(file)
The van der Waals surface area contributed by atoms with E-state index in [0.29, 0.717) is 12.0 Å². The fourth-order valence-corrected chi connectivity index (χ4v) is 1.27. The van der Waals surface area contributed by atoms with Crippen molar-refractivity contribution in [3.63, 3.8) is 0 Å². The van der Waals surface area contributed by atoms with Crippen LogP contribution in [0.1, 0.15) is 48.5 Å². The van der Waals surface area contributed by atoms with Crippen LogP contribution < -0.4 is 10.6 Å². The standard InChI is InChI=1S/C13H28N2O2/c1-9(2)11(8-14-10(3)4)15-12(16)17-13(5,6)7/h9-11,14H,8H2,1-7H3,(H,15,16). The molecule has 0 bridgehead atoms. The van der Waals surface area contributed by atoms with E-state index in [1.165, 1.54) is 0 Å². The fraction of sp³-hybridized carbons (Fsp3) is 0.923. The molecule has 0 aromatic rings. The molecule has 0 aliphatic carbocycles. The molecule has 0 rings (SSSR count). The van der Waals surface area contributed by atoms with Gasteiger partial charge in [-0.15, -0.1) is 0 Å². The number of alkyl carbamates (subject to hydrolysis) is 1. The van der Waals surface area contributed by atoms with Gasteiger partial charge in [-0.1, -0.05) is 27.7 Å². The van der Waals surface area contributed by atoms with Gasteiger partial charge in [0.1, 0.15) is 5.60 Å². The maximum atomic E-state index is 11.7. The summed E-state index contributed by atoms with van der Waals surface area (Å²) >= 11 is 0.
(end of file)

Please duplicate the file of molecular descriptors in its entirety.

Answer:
The van der Waals surface area contributed by atoms with E-state index in [0.29, 0.717) is 12.0 Å². The fourth-order valence-corrected chi connectivity index (χ4v) is 1.27. The van der Waals surface area contributed by atoms with Crippen molar-refractivity contribution in [3.63, 3.8) is 0 Å². The van der Waals surface area contributed by atoms with Crippen LogP contribution in [0.1, 0.15) is 48.5 Å². The van der Waals surface area contributed by atoms with Crippen LogP contribution < -0.4 is 10.6 Å². The standard InChI is InChI=1S/C13H28N2O2/c1-9(2)11(8-14-10(3)4)15-12(16)17-13(5,6)7/h9-11,14H,8H2,1-7H3,(H,15,16). The molecule has 0 bridgehead atoms. The van der Waals surface area contributed by atoms with E-state index in [1.165, 1.54) is 0 Å². The fraction of sp³-hybridized carbons (Fsp3) is 0.923. The molecule has 0 aromatic rings. The molecule has 0 aliphatic carbocycles. The molecule has 0 rings (SSSR count). The van der Waals surface area contributed by atoms with Gasteiger partial charge in [-0.15, -0.1) is 0 Å². The number of alkyl carbamates (subject to hydrolysis) is 1. The van der Waals surface area contributed by atoms with Gasteiger partial charge in [-0.1, -0.05) is 27.7 Å². The van der Waals surface area contributed by atoms with Gasteiger partial charge in [0.1, 0.15) is 5.60 Å². The maximum atomic E-state index is 11.7. The summed E-state index contributed by atoms with van der Waals surface area (Å²) >= 11 is 0.